My youngest is just 14 months old and still very much a puppy. He is well trained, consistent in about 12 voice commands and about 6 hands only commands. But I don't use them to the extent that a hard core NILIF enthusiast might. Yes...In certain situations, in order to get their "reward" they must "pay the piper"

A good example would be feeding. It is a routine. When I am filling bowls, there is no whining, barking or running around. If there is I walk away. When I bring the bowls to where they are fed, they must sit and then I will put the food down. They must stay in a sit until given their release (either verbal or by hand signal). This streamlines the entire feeding procedure and... They LIKE it.

Conversely, I will often let McCoy just be a puppy. For example. I will be sitting in a chair on my lap top and mcCoy will want to play indoor ball/fetch. He will bring the ball up to me and continually drop it in my lap. I will push him away a few times, but usually give in and toss the ball for him in between key strokes.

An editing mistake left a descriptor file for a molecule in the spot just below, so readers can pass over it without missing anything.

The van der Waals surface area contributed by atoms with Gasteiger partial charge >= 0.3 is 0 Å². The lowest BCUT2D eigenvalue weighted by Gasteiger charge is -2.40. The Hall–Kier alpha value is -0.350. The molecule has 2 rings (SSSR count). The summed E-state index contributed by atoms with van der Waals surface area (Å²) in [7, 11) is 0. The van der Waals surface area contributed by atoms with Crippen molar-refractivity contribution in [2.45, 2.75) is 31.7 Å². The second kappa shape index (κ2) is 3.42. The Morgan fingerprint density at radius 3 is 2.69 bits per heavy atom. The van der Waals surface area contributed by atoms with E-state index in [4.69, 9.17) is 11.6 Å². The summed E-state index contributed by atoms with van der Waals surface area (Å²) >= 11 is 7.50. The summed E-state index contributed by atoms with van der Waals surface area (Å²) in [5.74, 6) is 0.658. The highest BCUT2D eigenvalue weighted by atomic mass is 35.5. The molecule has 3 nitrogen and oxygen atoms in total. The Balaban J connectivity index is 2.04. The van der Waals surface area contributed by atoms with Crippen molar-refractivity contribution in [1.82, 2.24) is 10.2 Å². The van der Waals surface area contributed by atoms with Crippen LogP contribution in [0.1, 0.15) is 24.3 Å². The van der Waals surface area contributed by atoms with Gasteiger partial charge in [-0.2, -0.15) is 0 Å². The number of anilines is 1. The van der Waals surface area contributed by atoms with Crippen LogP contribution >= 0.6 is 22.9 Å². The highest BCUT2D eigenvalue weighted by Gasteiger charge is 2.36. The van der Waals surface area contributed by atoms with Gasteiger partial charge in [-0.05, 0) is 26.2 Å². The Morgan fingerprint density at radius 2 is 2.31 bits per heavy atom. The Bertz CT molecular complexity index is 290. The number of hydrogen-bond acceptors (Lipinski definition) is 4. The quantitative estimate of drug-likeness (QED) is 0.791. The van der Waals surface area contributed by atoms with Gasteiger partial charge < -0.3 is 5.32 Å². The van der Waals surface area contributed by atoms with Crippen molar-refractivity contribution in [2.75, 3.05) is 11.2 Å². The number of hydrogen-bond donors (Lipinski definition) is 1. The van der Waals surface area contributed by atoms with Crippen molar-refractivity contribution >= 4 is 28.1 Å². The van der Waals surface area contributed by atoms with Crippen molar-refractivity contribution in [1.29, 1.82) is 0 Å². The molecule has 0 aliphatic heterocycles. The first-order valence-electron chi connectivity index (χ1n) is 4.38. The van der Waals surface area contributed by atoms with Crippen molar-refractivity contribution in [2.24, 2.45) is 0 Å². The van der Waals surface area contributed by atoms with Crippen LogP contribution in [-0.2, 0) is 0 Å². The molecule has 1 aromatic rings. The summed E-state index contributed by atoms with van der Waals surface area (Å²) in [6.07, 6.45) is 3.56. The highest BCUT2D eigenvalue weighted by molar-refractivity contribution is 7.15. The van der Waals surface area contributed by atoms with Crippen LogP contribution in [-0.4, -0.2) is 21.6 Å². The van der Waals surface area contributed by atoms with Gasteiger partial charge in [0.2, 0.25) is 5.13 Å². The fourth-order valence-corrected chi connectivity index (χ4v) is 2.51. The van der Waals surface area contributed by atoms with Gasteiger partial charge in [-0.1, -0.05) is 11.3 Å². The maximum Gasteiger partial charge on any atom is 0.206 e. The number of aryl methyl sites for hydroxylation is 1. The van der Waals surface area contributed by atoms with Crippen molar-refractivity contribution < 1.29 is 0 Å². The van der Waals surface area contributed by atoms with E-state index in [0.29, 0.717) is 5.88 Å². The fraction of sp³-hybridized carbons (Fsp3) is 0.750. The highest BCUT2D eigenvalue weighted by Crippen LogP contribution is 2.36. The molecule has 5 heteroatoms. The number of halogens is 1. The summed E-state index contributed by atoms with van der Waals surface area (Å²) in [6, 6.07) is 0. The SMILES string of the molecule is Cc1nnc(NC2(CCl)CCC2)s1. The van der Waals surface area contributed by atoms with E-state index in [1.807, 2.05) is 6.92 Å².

There are some who would say that I am making a big mistake, that my puppy is "training" me. I say... I don't care in this instance. I pick my battles. and this does not happen to be one of them. So... Balance. JMO
It's kind of like a child. You want them to be able to behave at key moments, but sometimes they just want to be silly. So you train the kids not to put their hands in a dog bowl but let them put a doll bonnet on the dog, if they dog will let them. Likewise, you train your dog to accept someone putting their hands in their bowls, but also let them hide in the corner with their favorite bone.
vonBingen is offline  
post #9 of 21 (permalink) Old 11-21-2015, 04:42 PM